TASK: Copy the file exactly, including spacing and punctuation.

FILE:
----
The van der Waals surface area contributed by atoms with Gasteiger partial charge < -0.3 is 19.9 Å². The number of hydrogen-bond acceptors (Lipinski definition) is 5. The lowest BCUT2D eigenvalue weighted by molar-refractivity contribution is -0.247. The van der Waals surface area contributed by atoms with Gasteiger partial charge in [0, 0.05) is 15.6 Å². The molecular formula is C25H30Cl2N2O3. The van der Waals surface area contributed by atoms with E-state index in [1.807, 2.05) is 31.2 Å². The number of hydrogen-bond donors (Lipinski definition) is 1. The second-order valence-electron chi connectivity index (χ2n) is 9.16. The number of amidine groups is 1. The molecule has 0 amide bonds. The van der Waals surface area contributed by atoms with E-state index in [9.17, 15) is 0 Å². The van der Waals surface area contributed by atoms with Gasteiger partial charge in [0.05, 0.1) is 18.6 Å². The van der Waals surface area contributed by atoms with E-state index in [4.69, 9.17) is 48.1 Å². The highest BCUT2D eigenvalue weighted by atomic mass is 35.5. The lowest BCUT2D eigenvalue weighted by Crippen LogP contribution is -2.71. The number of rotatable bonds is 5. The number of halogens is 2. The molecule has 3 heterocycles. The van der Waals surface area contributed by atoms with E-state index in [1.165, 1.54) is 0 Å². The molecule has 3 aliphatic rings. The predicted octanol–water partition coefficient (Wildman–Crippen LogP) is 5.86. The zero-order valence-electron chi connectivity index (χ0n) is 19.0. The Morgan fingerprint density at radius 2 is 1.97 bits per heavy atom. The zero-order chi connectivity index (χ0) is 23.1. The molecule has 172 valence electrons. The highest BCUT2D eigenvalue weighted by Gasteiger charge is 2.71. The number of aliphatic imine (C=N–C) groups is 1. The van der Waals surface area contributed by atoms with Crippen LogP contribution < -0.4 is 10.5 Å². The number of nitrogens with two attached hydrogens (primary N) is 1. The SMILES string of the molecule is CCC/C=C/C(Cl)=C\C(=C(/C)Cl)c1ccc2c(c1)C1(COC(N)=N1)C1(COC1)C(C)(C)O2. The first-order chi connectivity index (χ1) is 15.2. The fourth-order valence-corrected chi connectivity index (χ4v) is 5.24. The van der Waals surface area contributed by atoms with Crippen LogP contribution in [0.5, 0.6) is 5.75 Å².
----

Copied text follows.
The van der Waals surface area contributed by atoms with Gasteiger partial charge < -0.3 is 19.9 Å². The number of hydrogen-bond acceptors (Lipinski definition) is 5. The lowest BCUT2D eigenvalue weighted by molar-refractivity contribution is -0.247. The van der Waals surface area contributed by atoms with Gasteiger partial charge in [0, 0.05) is 15.6 Å². The molecular formula is C25H30Cl2N2O3. The van der Waals surface area contributed by atoms with E-state index in [1.807, 2.05) is 31.2 Å². The number of hydrogen-bond donors (Lipinski definition) is 1. The second-order valence-electron chi connectivity index (χ2n) is 9.16. The number of amidine groups is 1. The molecule has 0 amide bonds. The van der Waals surface area contributed by atoms with E-state index in [9.17, 15) is 0 Å². The van der Waals surface area contributed by atoms with Gasteiger partial charge in [0.05, 0.1) is 18.6 Å². The van der Waals surface area contributed by atoms with E-state index in [4.69, 9.17) is 48.1 Å². The highest BCUT2D eigenvalue weighted by atomic mass is 35.5. The lowest BCUT2D eigenvalue weighted by Crippen LogP contribution is -2.71. The number of rotatable bonds is 5. The number of halogens is 2. The molecule has 3 heterocycles. The van der Waals surface area contributed by atoms with E-state index in [1.165, 1.54) is 0 Å². The molecule has 3 aliphatic rings. The predicted octanol–water partition coefficient (Wildman–Crippen LogP) is 5.86. The zero-order valence-electron chi connectivity index (χ0n) is 19.0. The Morgan fingerprint density at radius 2 is 1.97 bits per heavy atom. The zero-order chi connectivity index (χ0) is 23.1. The molecule has 172 valence electrons. The highest BCUT2D eigenvalue weighted by Gasteiger charge is 2.71. The number of aliphatic imine (C=N–C) groups is 1. The van der Waals surface area contributed by atoms with Crippen LogP contribution < -0.4 is 10.5 Å². The number of nitrogens with two attached hydrogens (primary N) is 1. The SMILES string of the molecule is CCC/C=C/C(Cl)=C\C(=C(/C)Cl)c1ccc2c(c1)C1(COC(N)=N1)C1(COC1)C(C)(C)O2. The first-order chi connectivity index (χ1) is 15.2. The fourth-order valence-corrected chi connectivity index (χ4v) is 5.24. The van der Waals surface area contributed by atoms with Crippen LogP contribution in [0.5, 0.6) is 5.75 Å².